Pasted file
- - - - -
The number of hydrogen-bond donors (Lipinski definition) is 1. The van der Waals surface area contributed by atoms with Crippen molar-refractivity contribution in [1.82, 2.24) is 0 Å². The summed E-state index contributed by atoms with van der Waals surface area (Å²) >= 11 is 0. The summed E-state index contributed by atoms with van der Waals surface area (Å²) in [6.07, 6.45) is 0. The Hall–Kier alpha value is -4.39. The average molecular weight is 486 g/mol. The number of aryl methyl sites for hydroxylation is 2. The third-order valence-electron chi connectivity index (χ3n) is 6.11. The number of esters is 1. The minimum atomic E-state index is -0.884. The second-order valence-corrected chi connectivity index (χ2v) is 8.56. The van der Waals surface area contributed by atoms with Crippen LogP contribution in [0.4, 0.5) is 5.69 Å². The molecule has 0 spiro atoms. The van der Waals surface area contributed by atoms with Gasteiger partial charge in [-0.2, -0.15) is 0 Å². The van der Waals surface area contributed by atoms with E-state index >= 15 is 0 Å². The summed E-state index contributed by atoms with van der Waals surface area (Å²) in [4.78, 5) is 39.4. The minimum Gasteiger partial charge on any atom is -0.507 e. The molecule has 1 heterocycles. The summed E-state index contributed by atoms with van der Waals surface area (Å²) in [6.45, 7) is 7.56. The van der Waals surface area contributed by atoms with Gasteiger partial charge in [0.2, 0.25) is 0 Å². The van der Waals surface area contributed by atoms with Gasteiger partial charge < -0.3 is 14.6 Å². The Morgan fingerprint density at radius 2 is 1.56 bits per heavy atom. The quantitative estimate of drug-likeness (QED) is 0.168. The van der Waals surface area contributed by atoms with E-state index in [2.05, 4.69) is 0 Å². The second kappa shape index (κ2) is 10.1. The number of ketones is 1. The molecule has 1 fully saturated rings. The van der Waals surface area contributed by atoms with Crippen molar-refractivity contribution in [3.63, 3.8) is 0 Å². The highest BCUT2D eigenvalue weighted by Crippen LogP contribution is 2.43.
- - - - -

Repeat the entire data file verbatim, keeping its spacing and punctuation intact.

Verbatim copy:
The number of hydrogen-bond donors (Lipinski definition) is 1. The van der Waals surface area contributed by atoms with Crippen molar-refractivity contribution in [1.82, 2.24) is 0 Å². The summed E-state index contributed by atoms with van der Waals surface area (Å²) >= 11 is 0. The summed E-state index contributed by atoms with van der Waals surface area (Å²) in [6.07, 6.45) is 0. The Hall–Kier alpha value is -4.39. The average molecular weight is 486 g/mol. The number of aryl methyl sites for hydroxylation is 2. The third-order valence-electron chi connectivity index (χ3n) is 6.11. The number of esters is 1. The minimum atomic E-state index is -0.884. The second-order valence-corrected chi connectivity index (χ2v) is 8.56. The van der Waals surface area contributed by atoms with Crippen LogP contribution in [0.4, 0.5) is 5.69 Å². The molecule has 0 spiro atoms. The van der Waals surface area contributed by atoms with Gasteiger partial charge in [-0.2, -0.15) is 0 Å². The van der Waals surface area contributed by atoms with E-state index >= 15 is 0 Å². The summed E-state index contributed by atoms with van der Waals surface area (Å²) in [4.78, 5) is 39.4. The minimum Gasteiger partial charge on any atom is -0.507 e. The molecule has 1 heterocycles. The summed E-state index contributed by atoms with van der Waals surface area (Å²) in [6.45, 7) is 7.56. The van der Waals surface area contributed by atoms with Gasteiger partial charge in [0.2, 0.25) is 0 Å². The van der Waals surface area contributed by atoms with Gasteiger partial charge < -0.3 is 14.6 Å². The Morgan fingerprint density at radius 2 is 1.56 bits per heavy atom. The quantitative estimate of drug-likeness (QED) is 0.168. The van der Waals surface area contributed by atoms with E-state index in [2.05, 4.69) is 0 Å². The second kappa shape index (κ2) is 10.1. The number of ketones is 1. The molecule has 1 fully saturated rings. The van der Waals surface area contributed by atoms with Crippen molar-refractivity contribution in [3.63, 3.8) is 0 Å². The highest BCUT2D eigenvalue weighted by Crippen LogP contribution is 2.43.